• 71% think nation-state sponsored attacks will pose the single biggest threat to organizations like theirs in 2021.
• Interestingly, 83% said their organization cannot rule out being the target of a nation-state sponsored attack by any government, including their own.
The need for both Digital Transformation and security transformation: In the wake of the COVID-19 pandemic, the shift to remote work and the shifting of digital strategies have shed light on the critical importance of layering security transformation into your Digital Transformation strategies.
• Over half [59%] of organizations have accelerated Digital Transformation by at least six months as a result of COVID-19.
• 74% of respondents indicate that COVID has proven to be a catalyst for long-awaited approvals on security upgrades.
• 60% said that their existing Digital Transformation plans did not take into account disruptive events such as COVID-19.
• On average, respondents report that their organization has spent A$8.44 million [US$5.99 million] on Digital Transformation over the past three years [above the global average of US $4.86 million/ A$6.85 million].
• An average of 10.67% [US$703,165/A$991,000] of Digital Transformation spend is on cybersecurity.
• Spending on security tools has accelerated dramatically in 39% of organizations.
• Spending on cloud technology has accelerated dramatically in 41% of organizations.
The changing cybersecurity landscape: Are organizations improving their response time? Have organizations, over the course of the past year, moved any closer to the 1-10-60 ideal for detecting and containing a threat on their network?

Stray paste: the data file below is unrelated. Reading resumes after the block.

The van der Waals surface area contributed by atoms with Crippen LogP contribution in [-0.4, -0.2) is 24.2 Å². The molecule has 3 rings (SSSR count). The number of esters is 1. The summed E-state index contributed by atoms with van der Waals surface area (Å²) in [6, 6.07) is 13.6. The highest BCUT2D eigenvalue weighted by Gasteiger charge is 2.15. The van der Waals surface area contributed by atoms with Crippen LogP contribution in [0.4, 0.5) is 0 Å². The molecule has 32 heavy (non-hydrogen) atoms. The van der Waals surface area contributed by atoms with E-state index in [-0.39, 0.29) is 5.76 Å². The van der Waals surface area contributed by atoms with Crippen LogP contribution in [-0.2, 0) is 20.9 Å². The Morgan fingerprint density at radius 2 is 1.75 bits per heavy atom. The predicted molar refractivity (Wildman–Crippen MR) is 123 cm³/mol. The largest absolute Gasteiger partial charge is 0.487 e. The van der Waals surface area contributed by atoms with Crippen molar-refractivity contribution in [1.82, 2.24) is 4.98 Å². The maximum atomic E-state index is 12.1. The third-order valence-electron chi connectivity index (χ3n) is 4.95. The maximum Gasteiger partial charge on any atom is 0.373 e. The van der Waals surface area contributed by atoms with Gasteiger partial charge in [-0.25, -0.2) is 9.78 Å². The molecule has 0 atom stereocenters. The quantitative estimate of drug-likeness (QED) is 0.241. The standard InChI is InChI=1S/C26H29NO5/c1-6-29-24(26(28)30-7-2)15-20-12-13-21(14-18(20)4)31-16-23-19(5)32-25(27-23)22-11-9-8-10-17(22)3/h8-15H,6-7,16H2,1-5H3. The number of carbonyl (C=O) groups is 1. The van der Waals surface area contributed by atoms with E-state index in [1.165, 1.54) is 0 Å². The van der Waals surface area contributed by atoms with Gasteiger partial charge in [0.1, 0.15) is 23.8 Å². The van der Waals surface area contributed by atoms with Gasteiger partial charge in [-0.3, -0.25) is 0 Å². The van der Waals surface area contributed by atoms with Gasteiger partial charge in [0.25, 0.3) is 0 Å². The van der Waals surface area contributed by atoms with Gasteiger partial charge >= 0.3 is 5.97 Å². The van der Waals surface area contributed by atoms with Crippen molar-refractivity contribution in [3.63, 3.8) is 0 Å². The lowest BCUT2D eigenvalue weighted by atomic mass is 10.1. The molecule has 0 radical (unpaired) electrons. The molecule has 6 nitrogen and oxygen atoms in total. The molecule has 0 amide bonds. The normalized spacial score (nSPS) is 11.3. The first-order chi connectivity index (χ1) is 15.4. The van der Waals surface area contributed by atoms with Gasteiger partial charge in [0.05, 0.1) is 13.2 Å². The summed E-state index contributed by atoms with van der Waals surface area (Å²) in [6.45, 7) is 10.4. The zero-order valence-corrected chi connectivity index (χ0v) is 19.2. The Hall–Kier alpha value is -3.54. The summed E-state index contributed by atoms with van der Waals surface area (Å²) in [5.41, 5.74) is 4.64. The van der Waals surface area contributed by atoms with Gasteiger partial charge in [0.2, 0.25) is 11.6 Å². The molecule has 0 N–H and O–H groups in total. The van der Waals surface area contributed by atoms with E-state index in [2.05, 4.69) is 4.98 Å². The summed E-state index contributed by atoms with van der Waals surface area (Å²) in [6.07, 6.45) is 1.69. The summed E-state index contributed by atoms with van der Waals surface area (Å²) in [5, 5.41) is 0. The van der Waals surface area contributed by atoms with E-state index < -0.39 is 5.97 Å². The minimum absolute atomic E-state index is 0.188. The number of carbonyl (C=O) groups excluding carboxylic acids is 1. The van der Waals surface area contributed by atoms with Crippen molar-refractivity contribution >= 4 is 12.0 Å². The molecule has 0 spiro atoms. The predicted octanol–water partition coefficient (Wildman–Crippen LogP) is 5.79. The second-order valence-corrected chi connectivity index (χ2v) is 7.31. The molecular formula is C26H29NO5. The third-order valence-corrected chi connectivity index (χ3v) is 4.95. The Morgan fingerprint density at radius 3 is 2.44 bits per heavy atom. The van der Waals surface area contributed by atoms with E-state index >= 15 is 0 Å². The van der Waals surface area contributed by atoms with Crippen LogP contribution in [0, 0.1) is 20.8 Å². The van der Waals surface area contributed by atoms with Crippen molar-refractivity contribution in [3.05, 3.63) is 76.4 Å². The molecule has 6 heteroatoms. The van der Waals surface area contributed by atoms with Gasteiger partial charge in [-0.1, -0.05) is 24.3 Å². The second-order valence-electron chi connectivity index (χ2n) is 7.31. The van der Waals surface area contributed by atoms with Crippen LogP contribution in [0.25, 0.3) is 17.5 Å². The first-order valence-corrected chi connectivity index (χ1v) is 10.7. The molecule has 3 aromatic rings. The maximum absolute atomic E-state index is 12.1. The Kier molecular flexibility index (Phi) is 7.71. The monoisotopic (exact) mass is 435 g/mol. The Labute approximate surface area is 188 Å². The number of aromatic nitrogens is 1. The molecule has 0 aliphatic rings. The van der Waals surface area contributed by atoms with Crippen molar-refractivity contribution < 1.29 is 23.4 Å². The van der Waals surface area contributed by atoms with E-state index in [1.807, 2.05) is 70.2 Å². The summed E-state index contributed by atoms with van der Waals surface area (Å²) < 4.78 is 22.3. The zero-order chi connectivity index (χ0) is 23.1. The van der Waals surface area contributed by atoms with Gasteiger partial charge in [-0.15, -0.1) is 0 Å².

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• Australian organizations take 140 hours (decreased from 186 hours in 2019) to detect a cybersecurity incident, which is well over the global average of 117 hours but a (global average was 120 in 2019)
• A focus more on prevention and perimeter security, rather than detection, is the major challenge preventing Australian organizations from detecting cybersecurity intrusions sooner [well ahead of dealing with legacy infrastructure at 31%].
• One in three Australian respondents say they lack the skills to properly investigate or mitigate cyberattacks and 38% say that detecting an intrusion during the past 12 months took too long.
• 58% of respondents say they hired at least six cybersecurity professionals in the past year with 61% finding it more difficult now than 12 months ago to hire cybersecurity professionals.
• 44% find it easier to outsource cybersecurity talent rather than directly hire with 35% saying there is insufficient talent available in the market with demand higher than supply.